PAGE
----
it's the public's money, and it's a public committee.
It's so simple, yet two foundations that the City Council created
two weeks ago do not have to abide by the same open-meeting laws that
the council must adhere to.
That law, the state's Brown Act, requires that the public be
allowed to attend meetings of public decision-making bodies. The only
exceptions that would leave the public out of the meetings are lack
of a quorum and discussions of pending litigation and personnel
issues. Those talks are private.
The City Council created two foundations that will decide how to
distribute $2 million in Home Ranch Development Agreement funding to
three Costa Mesa schools -- Costa Mesa and Estancia High and TeWinkle
Middle schools. But even though the funds belong to the public and
will be used for the public's benefit, the foundations do not have to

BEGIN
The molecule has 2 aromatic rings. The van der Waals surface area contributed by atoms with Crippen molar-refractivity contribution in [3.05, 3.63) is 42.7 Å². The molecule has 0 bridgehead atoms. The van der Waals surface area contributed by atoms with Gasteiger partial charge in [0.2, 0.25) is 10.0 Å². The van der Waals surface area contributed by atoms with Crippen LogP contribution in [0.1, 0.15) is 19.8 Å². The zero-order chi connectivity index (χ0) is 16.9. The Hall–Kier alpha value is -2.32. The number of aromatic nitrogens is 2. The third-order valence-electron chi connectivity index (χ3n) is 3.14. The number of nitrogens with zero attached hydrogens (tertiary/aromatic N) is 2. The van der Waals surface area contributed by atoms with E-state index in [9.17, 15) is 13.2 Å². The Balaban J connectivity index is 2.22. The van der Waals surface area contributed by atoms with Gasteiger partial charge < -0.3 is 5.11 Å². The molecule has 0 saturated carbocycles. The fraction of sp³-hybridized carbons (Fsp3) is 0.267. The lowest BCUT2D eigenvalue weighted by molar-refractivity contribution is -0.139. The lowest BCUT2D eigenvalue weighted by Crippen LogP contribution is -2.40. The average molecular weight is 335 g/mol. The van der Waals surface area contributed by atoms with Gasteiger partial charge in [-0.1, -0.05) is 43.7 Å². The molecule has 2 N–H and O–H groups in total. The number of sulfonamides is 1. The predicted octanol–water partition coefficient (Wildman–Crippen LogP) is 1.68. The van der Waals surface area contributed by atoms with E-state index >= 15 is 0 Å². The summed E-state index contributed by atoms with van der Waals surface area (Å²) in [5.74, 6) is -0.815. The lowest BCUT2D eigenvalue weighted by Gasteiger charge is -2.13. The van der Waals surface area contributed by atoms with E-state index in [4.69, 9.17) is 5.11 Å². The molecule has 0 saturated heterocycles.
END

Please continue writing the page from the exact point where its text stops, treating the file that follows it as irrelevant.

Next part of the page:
abide by the Brown Act.
Mayor Karen Robinson, a lawyer for the Cal State University
System, urged her council colleagues to apply the Brown Act to the
foundations, but ended up losing that argument.
As she said then, "It's a matter of law, not a matter of trust."
It's also a matter of perception. Sure, meetings may be open to
the public, but at the same time, it's not necessarily illegal now
for the foundations to meet privately.
It would behoove the City Council and the foundations to ensure
the public that the use of its money is open to public discussion. So
keep these meetings open to the public and make it extremely clear to
the public why some meetings have to be held privately.
The public deserves an open government. After all, it's the